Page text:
Do I Need a Permit for an Awning?

cassete awning in backyard area

When it comes to researching installing an awning, it can seem like getting answers can be daunting. One of the most common questions is “Do I need council approval for an awning?” Unfortunately, the answer to this one isn’t black and white, as planning permissions can vary by councils and boroughs, and each state will have its own regulations.

If the awning is going to be placed over a public pathway for example the council will need to be involved in some way. It is always best to contact your local council planning department with the specifications of your project to determine if permission is required.

However, we’ve done some homework to hopefully dispel some of the confusion.

Aspects to Consider

Architect Involvement

Depending on the extent of the work and the size of the project you may already have an architect involved in your construction.

In this case, the architect will be able to guide you as they’ll likely be submitting a DA (Development Application) and the awning will likely be part of that application.

Private Builder Certifier

Another entity you may need to have involved will be a Private Building Certifier.

It is not always that you have to go through council to get your building approval. Private certifiers inspect and approve building work to make sure it complies with the approved building plans and appropriate building standards including the Planning Act 2017, the Building Code of Australia, Building Act 1975.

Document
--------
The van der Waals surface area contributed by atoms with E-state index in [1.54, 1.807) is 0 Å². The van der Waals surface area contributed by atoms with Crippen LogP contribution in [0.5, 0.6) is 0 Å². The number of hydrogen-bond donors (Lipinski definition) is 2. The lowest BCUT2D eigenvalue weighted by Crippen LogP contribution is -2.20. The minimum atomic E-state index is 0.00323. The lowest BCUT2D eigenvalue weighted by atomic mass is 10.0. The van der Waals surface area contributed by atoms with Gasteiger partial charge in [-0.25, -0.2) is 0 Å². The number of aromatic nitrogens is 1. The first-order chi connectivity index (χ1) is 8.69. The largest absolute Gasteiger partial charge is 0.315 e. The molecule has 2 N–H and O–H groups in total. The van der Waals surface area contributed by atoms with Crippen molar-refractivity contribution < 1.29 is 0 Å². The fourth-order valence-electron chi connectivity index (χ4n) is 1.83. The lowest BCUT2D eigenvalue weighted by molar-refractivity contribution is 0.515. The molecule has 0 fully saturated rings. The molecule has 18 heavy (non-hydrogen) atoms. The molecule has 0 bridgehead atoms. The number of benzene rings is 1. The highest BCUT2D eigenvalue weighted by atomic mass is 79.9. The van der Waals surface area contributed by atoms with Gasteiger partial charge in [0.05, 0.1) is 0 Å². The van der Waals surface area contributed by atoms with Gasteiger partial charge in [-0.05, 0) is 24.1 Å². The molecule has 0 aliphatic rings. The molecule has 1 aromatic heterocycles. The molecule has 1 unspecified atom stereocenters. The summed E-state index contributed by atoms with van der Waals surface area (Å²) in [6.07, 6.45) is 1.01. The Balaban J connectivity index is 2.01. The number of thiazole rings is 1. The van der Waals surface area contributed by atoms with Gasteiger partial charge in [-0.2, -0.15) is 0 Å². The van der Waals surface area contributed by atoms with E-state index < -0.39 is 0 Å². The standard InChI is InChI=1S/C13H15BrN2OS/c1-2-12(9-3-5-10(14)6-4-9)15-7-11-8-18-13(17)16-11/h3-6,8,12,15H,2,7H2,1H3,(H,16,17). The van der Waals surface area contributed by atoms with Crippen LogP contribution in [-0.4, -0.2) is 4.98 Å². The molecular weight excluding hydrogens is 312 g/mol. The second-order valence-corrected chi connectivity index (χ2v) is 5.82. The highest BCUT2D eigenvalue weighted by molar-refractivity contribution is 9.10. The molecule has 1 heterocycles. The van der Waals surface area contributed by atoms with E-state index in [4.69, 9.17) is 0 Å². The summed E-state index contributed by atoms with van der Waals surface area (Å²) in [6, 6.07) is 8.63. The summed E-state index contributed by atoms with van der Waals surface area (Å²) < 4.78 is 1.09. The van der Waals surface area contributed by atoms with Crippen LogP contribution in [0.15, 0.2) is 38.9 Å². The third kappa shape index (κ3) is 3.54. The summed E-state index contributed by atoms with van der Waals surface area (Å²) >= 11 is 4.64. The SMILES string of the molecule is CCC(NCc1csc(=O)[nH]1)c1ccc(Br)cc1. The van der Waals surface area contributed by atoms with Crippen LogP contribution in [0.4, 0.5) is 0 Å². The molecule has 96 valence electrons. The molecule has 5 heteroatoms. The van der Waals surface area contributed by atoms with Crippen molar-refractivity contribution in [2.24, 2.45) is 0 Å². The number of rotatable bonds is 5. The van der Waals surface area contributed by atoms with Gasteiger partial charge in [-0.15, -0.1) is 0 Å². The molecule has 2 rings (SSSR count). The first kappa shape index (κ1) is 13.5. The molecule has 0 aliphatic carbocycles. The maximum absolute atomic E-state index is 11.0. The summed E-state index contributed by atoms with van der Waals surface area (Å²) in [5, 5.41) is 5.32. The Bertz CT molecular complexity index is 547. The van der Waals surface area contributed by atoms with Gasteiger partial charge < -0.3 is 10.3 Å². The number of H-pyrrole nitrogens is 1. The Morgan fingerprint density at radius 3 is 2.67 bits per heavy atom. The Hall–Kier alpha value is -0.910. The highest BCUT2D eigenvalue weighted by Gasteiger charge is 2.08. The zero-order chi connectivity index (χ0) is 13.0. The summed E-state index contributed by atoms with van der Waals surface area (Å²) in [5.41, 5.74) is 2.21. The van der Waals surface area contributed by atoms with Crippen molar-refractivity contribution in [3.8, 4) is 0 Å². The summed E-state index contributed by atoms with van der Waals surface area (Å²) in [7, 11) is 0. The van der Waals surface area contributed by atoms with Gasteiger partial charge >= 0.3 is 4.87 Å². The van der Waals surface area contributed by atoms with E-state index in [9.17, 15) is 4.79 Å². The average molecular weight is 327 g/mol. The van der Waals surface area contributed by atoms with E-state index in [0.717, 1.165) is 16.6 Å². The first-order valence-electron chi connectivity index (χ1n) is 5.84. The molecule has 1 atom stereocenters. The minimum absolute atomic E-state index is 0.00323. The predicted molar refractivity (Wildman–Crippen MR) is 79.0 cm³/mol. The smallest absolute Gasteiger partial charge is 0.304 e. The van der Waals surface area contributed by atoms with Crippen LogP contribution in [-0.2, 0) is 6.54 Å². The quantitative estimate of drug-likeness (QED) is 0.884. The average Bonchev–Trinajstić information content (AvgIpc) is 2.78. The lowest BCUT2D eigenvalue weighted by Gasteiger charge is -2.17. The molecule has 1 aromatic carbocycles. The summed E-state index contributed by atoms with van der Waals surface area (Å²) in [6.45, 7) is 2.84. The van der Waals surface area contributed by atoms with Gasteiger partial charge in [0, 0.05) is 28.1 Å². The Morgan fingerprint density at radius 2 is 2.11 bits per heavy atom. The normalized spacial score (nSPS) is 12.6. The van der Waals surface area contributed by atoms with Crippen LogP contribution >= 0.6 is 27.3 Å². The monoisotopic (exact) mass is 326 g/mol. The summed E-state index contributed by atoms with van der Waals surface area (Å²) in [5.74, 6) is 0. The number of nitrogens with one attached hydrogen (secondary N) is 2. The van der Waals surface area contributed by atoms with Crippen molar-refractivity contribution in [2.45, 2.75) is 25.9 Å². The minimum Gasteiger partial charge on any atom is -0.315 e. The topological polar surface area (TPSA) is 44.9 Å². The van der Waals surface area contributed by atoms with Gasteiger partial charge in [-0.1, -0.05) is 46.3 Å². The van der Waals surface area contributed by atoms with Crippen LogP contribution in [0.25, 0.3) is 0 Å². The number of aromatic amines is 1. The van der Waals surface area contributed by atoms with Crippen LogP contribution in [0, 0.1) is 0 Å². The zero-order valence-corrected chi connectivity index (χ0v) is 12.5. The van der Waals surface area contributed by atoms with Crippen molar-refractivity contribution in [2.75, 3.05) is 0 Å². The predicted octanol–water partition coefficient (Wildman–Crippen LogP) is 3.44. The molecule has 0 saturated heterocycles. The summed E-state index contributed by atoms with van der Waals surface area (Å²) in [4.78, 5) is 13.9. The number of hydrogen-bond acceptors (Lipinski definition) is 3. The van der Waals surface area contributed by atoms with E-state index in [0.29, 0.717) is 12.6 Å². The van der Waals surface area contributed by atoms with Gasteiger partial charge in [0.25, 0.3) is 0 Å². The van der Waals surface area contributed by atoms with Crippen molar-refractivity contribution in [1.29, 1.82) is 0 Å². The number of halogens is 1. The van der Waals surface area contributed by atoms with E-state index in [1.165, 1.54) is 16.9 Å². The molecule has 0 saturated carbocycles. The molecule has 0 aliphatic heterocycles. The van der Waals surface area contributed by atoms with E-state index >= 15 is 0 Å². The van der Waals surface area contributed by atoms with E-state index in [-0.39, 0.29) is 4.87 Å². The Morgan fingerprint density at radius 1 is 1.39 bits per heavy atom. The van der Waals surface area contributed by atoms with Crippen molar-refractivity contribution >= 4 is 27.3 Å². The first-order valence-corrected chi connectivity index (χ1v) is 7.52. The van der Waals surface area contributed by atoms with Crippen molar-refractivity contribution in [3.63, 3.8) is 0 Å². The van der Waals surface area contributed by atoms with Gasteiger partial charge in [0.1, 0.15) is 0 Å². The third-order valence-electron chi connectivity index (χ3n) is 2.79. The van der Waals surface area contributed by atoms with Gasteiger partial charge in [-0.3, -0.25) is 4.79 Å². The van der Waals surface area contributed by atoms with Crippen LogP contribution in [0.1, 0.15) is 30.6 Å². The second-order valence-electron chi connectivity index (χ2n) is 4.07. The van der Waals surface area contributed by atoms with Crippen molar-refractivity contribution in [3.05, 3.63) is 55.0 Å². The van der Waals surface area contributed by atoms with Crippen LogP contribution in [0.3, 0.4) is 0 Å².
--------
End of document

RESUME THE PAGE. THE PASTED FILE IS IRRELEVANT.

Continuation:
Licensed Contractors

It is always best to contact a licensed contractor who will be undertaking the installation of the awning, to guide you on your project and requirements. They will understand your specific needs, assist you with quoting the cost of the job, and be able to direct you to the right organisation to assist with any approvals that may be needed.

Residential Vs Commercial Permissions

Folding arm awning on a balcony

New commercial and domestic constructions will always need a DA (Development Application) which will be submitted by an architect, and the awning will be factored into that application.

Your architect will apply for the DA, which will cover the structure, deck and cantilever awnings.

Non-habitable commercial projects will always have to conform to fire rating standards – due to being a high traffic venue with multiple people visiting the premises.

Things to consider when making the decision to have an awning installed:

  • If it is an addition to the existing structure – permission could be needed, and it’s best to check with a Private Building Certifier. They can act as the go-between if council permits are required.
  • Any building work under the Building Act – will have to comply and you’ll likely need an architect to be involved.

The Bottom Line

It’s always best to consider all structures being built or installed as needing checks against any planning permissions required.

Another reason why it’s essential to hire a knowledgeable, reputable installer is that they will be familiar with the local mandates which may save you time and money in the long run by avoiding costly mistakes.

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